In the pre-padded-pew era, my skinny behind polished plenty of rock-hard benches in country churches. Born with not much cushion between bones and my sitting-down place, I mastered the art of squirming. I have several layers of callouses back there. Credit goes to my Baker County grandmother for the first layer. During my farm visits, Nanny believed that if Pilgrims Home Primitive Baptist Church’s doors opened, her duty to God was to plop me in one of those heart-pine pews.
As soon as I was old enough to lash on a necktie, my dad assigned me to the flower detail at too-many-to-count country-church funerals. I sweated and lugged sprays, wreaths, baskets and potted plants by the thousands. As a teenager, with my long arms, I could tote six potted plants in a dignified trot from the sanctuary to the grave before the family ever got seated under the tent.
Before I went to the University of Georgia, I had already earned a Ph.D. in rural-church visitation. But that did not stop my affinity for quaint houses of worship. Even today, I’m apt to pull off the road for a look-see. In that spiritual atmosphere, walking through ancient cemeteries, I can feel history oozing into my pores.
Sometimes, I look at the crumbling houses of God and want to weep. I know how these churches—beyond religion—knitted a sense of place and purpose into so many souls. Too often, I have sighed, “Lord, somebody ought to do something.”
This year, I met two “somebodies” who are doing something before it’s too late. I want you to meet Sonny Seals and George Hart, through their new book: Historic Rural Churches of Georgia, published by the University of Georgia Press. This coffee-table edition, loaded with 300 photographs, is something you should ask Santa to put under your Christmas tree.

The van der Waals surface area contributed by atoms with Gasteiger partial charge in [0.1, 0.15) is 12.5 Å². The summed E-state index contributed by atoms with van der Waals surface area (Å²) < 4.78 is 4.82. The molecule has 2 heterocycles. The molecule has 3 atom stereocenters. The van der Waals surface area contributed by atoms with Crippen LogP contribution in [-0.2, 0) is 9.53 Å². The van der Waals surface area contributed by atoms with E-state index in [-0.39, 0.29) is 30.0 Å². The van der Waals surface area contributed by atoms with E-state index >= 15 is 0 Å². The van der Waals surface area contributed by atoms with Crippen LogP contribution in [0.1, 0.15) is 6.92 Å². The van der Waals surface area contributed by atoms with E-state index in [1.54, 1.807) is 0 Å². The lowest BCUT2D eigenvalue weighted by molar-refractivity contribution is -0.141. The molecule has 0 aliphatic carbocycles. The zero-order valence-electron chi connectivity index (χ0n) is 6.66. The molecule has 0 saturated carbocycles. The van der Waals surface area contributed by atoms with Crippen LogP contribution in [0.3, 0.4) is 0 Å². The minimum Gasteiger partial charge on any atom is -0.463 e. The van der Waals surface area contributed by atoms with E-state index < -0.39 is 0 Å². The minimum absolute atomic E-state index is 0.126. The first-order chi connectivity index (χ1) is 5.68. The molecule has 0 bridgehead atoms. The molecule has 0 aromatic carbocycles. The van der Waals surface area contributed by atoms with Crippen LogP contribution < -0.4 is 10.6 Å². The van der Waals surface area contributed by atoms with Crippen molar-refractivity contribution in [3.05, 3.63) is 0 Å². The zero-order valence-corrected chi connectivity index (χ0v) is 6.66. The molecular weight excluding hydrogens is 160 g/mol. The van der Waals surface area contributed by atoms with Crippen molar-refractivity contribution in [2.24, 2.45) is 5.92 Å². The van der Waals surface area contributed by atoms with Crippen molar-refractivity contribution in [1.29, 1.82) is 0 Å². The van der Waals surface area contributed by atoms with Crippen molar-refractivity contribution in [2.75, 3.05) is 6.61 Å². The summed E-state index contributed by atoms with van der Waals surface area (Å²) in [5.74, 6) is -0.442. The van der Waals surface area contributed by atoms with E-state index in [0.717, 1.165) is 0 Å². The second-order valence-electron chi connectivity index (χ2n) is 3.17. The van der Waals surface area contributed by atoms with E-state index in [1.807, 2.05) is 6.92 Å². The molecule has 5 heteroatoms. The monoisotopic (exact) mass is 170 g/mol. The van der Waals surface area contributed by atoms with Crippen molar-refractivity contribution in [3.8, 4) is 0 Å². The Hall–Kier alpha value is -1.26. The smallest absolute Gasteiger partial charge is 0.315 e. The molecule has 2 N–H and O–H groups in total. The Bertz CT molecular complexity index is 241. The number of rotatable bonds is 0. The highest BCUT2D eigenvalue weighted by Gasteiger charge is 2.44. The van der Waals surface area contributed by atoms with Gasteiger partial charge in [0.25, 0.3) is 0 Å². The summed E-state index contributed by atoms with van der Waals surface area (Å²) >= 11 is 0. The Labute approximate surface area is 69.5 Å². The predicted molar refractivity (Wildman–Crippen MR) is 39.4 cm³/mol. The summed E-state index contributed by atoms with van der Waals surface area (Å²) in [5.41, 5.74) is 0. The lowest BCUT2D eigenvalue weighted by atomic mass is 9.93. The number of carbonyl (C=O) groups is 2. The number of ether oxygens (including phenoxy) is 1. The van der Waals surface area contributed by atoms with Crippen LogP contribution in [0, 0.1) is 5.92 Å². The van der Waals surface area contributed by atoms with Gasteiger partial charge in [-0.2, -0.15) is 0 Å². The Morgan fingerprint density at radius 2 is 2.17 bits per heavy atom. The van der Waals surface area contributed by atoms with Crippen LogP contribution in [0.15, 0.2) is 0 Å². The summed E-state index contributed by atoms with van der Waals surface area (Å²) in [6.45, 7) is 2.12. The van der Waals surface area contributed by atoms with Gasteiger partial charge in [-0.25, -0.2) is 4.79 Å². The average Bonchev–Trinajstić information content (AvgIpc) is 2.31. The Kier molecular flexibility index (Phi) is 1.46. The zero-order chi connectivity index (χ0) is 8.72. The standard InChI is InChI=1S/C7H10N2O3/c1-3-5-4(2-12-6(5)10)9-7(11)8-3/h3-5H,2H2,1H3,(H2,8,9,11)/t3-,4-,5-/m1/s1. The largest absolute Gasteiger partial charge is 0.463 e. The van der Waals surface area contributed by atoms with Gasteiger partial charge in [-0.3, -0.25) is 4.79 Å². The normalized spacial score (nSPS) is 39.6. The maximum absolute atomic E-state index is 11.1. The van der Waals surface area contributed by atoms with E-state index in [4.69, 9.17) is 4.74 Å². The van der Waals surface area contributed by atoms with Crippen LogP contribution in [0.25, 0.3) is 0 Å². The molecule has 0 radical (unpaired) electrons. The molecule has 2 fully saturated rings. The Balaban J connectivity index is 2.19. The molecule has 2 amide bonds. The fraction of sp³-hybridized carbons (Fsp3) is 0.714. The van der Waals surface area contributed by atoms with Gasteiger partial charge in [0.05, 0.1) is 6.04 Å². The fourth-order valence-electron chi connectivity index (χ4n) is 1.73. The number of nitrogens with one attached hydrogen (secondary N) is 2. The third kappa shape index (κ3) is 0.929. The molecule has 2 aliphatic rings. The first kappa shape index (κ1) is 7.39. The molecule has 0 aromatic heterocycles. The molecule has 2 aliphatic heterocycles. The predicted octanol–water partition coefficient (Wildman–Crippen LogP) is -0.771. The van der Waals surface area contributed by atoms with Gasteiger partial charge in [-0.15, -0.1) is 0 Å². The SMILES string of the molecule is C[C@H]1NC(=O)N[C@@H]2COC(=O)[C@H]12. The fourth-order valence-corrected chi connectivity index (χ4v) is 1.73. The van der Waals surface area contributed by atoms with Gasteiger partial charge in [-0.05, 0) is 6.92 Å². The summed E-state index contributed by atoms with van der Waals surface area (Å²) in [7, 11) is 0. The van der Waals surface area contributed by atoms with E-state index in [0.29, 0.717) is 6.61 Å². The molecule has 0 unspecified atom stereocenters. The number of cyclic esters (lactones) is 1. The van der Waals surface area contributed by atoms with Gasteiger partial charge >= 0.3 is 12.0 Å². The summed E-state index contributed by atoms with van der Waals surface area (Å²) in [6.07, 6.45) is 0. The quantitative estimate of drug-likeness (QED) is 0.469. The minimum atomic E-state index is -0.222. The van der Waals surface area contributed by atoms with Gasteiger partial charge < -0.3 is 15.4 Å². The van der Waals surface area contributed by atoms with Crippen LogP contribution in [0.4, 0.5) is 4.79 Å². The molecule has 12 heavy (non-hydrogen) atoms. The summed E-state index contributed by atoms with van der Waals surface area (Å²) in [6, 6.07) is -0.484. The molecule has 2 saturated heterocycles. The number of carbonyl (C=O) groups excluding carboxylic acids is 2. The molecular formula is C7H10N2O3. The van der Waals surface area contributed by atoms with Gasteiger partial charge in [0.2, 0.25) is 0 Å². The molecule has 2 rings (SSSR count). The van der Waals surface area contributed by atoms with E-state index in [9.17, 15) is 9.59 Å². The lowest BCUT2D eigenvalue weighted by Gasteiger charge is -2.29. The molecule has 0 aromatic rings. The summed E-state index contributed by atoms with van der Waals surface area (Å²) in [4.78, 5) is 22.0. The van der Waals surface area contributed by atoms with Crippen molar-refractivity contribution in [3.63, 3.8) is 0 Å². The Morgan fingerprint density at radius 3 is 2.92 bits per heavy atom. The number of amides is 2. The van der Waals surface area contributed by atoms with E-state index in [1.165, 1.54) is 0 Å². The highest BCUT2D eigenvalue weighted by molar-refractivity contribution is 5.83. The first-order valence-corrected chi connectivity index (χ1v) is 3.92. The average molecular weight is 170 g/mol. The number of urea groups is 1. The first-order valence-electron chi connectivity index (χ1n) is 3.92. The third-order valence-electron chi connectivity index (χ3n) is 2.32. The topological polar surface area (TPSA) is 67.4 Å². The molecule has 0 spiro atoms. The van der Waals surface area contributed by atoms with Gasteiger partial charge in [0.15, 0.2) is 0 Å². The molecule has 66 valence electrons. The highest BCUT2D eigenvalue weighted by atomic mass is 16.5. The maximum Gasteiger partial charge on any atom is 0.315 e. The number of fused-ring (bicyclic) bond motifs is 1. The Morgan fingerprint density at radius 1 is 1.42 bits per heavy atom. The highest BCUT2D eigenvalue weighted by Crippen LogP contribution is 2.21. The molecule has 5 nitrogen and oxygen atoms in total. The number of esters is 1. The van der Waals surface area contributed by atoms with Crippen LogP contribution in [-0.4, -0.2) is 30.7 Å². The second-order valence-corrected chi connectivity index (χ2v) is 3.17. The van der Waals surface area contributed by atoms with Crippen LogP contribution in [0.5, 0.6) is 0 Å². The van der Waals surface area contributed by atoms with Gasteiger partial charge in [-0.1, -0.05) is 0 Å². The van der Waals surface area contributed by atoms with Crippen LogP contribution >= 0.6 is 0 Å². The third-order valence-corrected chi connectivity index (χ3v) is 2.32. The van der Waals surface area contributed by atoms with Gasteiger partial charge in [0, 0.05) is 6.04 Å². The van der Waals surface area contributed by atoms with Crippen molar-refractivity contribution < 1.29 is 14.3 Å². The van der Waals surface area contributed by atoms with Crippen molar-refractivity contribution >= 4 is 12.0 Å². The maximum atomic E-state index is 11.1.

In 2013, these two Atlanta businessmen founded Historic Rural Churches of Georgia, www.hrcga.org, with the purpose of “researching and documenting some of Georgia’s most historic and architecturally significant rural churches.” George says he and Sonny first got into this for “fun.” But before long, others’ interest in the project mushroomed, spawning the book and a campaign to raise funds to save as many as possible of these structures and document their histories.
Powelton Methodist Church, organized on June 27, 1822, in Hancock County is featured on the book’s cover. In early October, I sat—squirming a little—on one of the church’s rustic pews, listening to the Rev. Dr. Gil Watson preach on redemption and salvation as if it were the spring of 1865. With four-part harmony, the Atlanta Sacred Harp Singers took us back 150 years with their shape-note performance. History came alive to members of the UGA Press advisory board, as we immersed ourselves into Sonny and George’s endeavor.
Up Highway 22, in Taliaferro County, we heard George Turner tell how Antioch Baptist Church—built by freed slaves—nurtured the lives of multiple generations of his African-American family. His father was the last deacon of the now-endangered church. Halting such decay drives the passion of this new historic organization.
Also on the tour was a stop in the tiny village of Locust Grove, home of the “cradle of Catholicity in Georgia.” The Locust Grove Catholic Church, not far from Crawfordville, was established in 1790 and could easily have been forgotten had dedicated volunteers and historians not taken up its cause.
In Oglethorpe County’s Philomath Presbyterian Church, I got to polish one more unpadded pew that day. As volunteers, Sue Ellen and John Buckman, along with Jim Carter, recapped the labor of love for this irreplaceable landmark, you could see what civic pride, donations and selfless labor can accomplish.
Here’s what Todd Groce, president of the Georgia Historical Society, says about Sonny and George’s book: “Rural churches offer a unique window to the soul of Georgia. Through them we gain insight into the architecture, culture, history and geography of our state. … A must-read for anyone seeking to understand what it means to be a Georgian and an American.”
And if my grandmother were alive, Nanny would be 116 and shouting, “Amen!”